Two paces from the pin;
A steady putt and then it went
Oh, most surely in.
The very turf rejoiced to see
That quite unprecedented three.

Ah! Seaweed smells from sandy caves
And thyme and mist in whiffs,
In-coming tide, Atlantic waves
Slapping the sunny cliffs,
Lark song and sea sounds in the air
And splendour, splendour everywhere.

desper-otto said...

xtulmkr and oc4beach, about a year ago I added a squirrel guard to the shepherd's crook in my back yard. I did it to keep the coons away from the hummingbird feeder, but it has also stymied the squirrels who'd love to get to the other feeder. The "secret" to the guard is that it is hung on, but isn't firmly attached, to the upright. If any animal attempts to jump on it, it swings toward the post, dumping them back off. Problem solved.

Squirrel Guard

Abejo, notice the "woods" in my back yard. You once commented that you didn't think there were any forests in Texas.

TX Ms said...

xtulmkr: I splurged on a Droll Yankees Tipper birdfeeder after battling the tree rats for years. They're pricey but have a lifetime guarantee against squirrel damage. It took the squirrels only a week of kamikaze dives to the ground, headfirst, that they gave up. Fun to watch. Here's the site. You might check Amazon also.

Anonymous T said...

Hello from IL!

Thanks Joel for a speedy puzzle w/ just enough crunch for a Monday. Thanks Argyle for the review and informing me who PETULA Clark is.

No WOs. 3d, 26d, and ELZIE were ESPs.

Fav: c/a for LOO!

I'm two days into R&R, but so far no REST. It's been Run, Run, Run...

Today, for example, started at 7:30 w/ a 12 mile ride, breakfast, puzzle, change light bulbs, pick tomatoes, kill wasps... Pop's at the hardware store now so I have time to catch up at the corner :-)

{B, C+, B}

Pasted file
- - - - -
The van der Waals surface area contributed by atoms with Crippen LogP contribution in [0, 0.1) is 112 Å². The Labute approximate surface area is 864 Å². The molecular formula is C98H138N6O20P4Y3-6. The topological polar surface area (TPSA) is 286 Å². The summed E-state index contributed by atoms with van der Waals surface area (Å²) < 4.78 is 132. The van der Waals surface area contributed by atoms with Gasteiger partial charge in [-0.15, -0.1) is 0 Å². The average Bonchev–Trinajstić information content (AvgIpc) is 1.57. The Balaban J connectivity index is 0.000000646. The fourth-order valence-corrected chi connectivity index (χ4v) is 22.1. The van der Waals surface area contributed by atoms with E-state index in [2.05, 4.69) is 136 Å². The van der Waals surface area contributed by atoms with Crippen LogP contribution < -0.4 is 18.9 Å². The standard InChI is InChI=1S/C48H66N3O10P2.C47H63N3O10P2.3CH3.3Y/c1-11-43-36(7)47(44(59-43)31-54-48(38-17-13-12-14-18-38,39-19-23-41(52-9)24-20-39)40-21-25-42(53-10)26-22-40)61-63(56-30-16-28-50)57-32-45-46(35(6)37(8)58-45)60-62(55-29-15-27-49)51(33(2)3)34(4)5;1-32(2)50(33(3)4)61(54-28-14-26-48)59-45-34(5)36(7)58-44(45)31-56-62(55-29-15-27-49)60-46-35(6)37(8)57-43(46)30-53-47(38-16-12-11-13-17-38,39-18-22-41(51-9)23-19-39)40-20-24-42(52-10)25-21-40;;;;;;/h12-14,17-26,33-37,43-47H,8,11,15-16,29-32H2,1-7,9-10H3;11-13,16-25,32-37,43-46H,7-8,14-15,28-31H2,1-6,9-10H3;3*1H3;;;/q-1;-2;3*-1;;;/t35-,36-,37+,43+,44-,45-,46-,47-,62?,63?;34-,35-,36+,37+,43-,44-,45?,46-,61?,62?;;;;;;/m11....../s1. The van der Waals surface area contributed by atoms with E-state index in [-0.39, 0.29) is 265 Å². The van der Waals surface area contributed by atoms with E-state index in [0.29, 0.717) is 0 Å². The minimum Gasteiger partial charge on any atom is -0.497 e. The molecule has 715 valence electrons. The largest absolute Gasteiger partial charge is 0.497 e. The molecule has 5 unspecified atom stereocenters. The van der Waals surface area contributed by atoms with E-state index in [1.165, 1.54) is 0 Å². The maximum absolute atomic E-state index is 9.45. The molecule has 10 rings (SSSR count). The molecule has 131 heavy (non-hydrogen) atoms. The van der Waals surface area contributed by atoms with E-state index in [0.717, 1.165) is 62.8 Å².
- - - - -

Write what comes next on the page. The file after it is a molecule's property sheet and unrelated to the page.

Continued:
oc4 - multi-colored squirrels; gives my brother & me an idea.

I'll leave you w/ Grilled Cheese Sandwiches by ALTON BROWN. Notice the lack of Velveeta :-)

Cheers, -T

Chairman Moe said...

"Puzzling Thoughts":

Today's puzzle posed few problems, as I saw the "AB" theme forming as I solved this from the NW to the SE. Actually, I got almost the entire "western" part of the grid solved before venturing east. Not too many ink blots today; good level of difficulty for the first puzzle of a new week, with a few "un-Monday" words thrown in (AZURE and ABLOOM, e.g.). I almost tripped up when I saw "GOES BAD" in 32a, as it went against the rest of the "A/B" theme.

As others said, the mini-baseball theme (AT BAT, BALL, FOULS and RBI) was noted; for those who follow the "National Pastime", there are but 70 or so games remaining before we get into the "second season", also known as "the month of October". Used to be that baseball was finished before the NBA and NHL started. Now I think that all four major sports are in some part of their regular season when the World Series is concluding. Concerning AB's and RBI's, a really top flight RBI man will produce at about 20% RBI's per AB. So if a player sees 500 AB's and gets 100 RBI's, he's a hot commodity. Probably makes over 8 figures per year . . .

Here's an old Golf Limerick from the archives; perhaps a day late, now that the Open Championship is complete, but Nice Cuppa's poem reminded me a bit of it; enjoy!

While playing golf at a Scottish Links course,
The young laddie had to pee like a horse;
You cannot drain your putts,
When you must drain your "putz";
Nearest "relief" was behind some thick gorse!

pje said...

This was an easy Monday puzzle. The unknowns (ELZIE, that would be you) were filled in with perps so no problems. Thanks, Joel and Argyle.

After a nice rain this morning we're headed back to upper 80*s and 50%+ humidity. Where's the ARCTIC BLAST?